Froome bound for glory on the Champs Elysees
- Published: 20/07/2013 at 10:49 PM
- Online news:
Kenyan-born cyclist Chris Froome was Sunday poised to succeed Bradley Wiggins as the Tour de France champion to complete a remarkable double for Britain.
Britain's Chris Froome crosses the finish line at the end of the 20th stage of the 100th edition of the Tour de France cycling race, on July 20, 2013 between Annecy and Annecy-Semnoz, French Alps.
Froome, who finished runner-up in 2012 on his way to helping Sky teammate Wiggins make history as the first ever British winner of the world's most famous bike race, headed into Sunday's final stage with a 5min 03sec lead on Colombian sensation Nairo Quintana.
The final stage of the most prestigious event in cycling is traditionally not contested by the leaders in the race's overall standings, leaving Froome to toast victory on the world famous Champs Elysees in Paris.
As the field set off from Versailles, Froome will be roared on several thousand miles away by the man who first initiated him into the sport.
Back in Kenya, David Kinjah, Froome's first cycling coach, saluted his one-time protege's progress.
For the last three weeks Kinjah has been following Froome in arguably the world's most gruelling sporting event after buying a satellite television package and recording every stage of the Tour.
Recalling how they trained together, mountain biking in the rural highlands north of Nairobi, Kinjah admitted he is delighted to see Froome produce such a dominant display on the sport's biggest stage.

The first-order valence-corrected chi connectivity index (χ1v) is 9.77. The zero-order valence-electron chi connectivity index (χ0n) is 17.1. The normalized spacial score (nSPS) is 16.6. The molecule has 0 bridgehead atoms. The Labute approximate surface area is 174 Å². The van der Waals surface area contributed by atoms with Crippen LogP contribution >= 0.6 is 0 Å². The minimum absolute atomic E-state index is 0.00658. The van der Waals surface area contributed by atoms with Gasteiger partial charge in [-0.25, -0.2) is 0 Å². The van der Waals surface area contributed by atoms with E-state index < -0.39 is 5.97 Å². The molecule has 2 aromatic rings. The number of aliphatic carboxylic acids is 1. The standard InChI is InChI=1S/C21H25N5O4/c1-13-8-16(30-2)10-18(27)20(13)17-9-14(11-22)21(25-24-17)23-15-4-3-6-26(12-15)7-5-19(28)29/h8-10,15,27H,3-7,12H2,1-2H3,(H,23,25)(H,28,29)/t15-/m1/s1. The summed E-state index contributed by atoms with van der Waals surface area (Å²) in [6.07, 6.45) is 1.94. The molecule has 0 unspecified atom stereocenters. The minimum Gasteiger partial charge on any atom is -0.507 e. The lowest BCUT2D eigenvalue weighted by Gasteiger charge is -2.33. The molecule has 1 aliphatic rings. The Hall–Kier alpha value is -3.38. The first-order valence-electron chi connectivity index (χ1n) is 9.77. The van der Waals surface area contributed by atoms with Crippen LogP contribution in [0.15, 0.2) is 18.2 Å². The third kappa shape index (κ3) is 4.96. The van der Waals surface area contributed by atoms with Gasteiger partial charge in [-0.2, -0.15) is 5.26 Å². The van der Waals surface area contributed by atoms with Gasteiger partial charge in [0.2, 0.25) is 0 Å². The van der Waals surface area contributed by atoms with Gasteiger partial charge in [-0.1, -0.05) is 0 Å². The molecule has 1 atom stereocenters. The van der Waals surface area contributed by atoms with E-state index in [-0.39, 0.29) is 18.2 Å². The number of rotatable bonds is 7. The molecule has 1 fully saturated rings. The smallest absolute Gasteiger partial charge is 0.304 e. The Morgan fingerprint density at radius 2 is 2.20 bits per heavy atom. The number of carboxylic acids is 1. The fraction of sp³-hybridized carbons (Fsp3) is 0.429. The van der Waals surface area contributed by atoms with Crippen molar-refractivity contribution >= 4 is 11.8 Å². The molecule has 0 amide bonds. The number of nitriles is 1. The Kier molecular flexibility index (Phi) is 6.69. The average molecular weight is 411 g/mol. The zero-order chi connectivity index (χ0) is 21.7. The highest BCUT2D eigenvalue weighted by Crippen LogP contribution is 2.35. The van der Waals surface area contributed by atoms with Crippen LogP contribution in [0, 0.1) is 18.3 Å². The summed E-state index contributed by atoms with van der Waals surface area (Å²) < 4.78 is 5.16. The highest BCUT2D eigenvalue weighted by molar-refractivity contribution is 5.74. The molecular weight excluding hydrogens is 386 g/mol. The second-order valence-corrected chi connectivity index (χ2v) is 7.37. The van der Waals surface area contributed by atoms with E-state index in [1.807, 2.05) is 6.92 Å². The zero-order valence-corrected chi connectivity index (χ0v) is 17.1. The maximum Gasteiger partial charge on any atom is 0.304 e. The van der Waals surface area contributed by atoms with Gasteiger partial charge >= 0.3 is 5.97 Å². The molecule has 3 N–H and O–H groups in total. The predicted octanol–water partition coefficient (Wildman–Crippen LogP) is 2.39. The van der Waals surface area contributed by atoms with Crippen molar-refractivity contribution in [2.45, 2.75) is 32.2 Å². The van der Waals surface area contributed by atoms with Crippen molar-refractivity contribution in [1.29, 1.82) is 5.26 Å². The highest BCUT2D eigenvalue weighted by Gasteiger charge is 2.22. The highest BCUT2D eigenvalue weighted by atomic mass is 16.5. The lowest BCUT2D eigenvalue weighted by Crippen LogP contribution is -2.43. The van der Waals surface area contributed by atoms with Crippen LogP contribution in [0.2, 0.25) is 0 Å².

"Even though we don't see each other so much any more he has lived my dreams. He is wearing the yellow jersey every day and I almost felt like I was wearing it myself," Kinjah told BBC Radio Five Live's Sportsweek programme.
"He was like one of us, our brother. He was just funny and happy, a white boy who accepted our village and ate our food."
Kinjah also shed light on the famed Froome stamina.
"He would want to complete each and every training ride and he wouldn't stop. If he decided he wanted to complete the whole 100km he would do exactly that," he said.
"No matter how much pain or how many hours he went through he would keep riding to the end."
That ability has led to raised eyebrows in cycling circles with some speculating that Froome is just the latest in the long line of cyclists using banned substances.
But Sunday Times reporter David Walsh, who played a significant role in unearthing American rider Lance Armstrong's history of doping, has spent several weeks inside the Team Sky camp and he is adamant Froome shouldn't have to defend himself from drug slurs.
Walsh spoke to Richard Freeman, one of Team Sky's doctors, about Froome's dramatic improvement in the 2011 Vuelta a Espana and was convinced by the medical expert's assertion that his blood values remained the same and showed no trace of doping.
Team Sky chief Davis Brailsford told Walsh that he thought Froome's progress in 2011 was in part related to his successfully managing his bilharzia, a debilitating condition caused by a parasite that attacks red blood cells.
About the author
- Writer: AFP
Position: News agency